5. The term shamanism itself is a strange one. To the western mind it conjures up a certain image, and one which is quite alluring. Exotic themes have been utilized by western stage magicians for a long while. The otherworldly is enticing, especially to those who live in urban settings.

    Perhaps you can enlighten us: how does one become an urban shaman?
     
  6. Refer to my previous post, particularly the quoted portion.
     
  7. Is this the same Matt Pulsar?

     
  8. That is him, yes. Matt Pulsar is an alias and not the name he performs under for his more serious work.
     
  9. "At the moment, the people who are using shamanism and magic to shape our culture are advertisers" - Alan Moore
     
  10. You have to take into consideration the techno-industrial civilization that exists now and the technophile ways people are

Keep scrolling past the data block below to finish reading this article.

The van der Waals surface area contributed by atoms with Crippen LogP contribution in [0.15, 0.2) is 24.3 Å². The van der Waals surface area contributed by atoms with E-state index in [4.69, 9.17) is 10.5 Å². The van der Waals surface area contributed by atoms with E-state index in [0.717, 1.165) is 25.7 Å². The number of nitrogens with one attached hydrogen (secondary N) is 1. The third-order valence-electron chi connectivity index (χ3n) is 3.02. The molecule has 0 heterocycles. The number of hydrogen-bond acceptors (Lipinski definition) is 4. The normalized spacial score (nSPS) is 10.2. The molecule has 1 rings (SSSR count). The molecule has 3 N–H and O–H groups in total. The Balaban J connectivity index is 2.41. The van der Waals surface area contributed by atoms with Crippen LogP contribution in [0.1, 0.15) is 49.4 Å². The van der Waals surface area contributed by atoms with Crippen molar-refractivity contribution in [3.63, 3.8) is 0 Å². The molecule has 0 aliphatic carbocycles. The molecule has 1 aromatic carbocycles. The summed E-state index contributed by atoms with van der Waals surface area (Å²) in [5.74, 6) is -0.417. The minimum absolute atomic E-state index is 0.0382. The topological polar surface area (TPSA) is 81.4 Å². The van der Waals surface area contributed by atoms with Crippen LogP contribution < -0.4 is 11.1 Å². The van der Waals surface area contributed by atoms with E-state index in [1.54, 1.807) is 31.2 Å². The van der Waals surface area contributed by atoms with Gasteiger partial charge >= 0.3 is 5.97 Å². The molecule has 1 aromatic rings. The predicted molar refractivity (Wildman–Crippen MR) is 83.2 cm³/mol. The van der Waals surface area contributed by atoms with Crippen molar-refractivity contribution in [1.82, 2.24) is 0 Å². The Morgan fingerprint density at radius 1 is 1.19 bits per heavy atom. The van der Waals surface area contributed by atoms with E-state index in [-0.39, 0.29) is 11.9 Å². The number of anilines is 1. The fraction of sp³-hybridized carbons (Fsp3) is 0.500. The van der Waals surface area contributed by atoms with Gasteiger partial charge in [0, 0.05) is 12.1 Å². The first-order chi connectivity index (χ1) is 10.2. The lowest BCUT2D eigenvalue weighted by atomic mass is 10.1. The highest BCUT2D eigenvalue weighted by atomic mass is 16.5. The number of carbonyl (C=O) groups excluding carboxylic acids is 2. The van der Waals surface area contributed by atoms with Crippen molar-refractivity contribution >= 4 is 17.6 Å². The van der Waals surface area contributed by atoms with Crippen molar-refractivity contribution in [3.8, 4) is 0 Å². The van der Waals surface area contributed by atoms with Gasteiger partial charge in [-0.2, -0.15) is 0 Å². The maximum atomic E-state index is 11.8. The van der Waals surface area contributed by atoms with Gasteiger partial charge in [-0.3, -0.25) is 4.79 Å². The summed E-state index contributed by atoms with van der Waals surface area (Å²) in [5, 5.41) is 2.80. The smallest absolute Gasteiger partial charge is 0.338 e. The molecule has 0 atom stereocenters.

when let's say Blackstone Floated a Lightbulb there was no other explanation besides supernaturalism, now even if you know it might not be true people have been exposed to Computer-generated effects, Camera Tricks, the internet, Social-Media there are more "explanations" available that people can associate "Magic" with, even if it is absurd the connection "can" be made and as long as it exists as a possibility the doubt will always be there...

    But, that should never be an excuse for Magicians/Mentalists
     
    MohanaMisra and Gabriel Z. like this.

  11. I am sorry but I am completely lost...

    Are we talking about REAL magic here which we aren't sure exists or not? Or are we talking about shamans claiming to use real magic?

    This, is important.
     
  12. 1) Tricks are real magic
    2) Matt Pulsar's quote is confusing
    3) What is an urban shaman?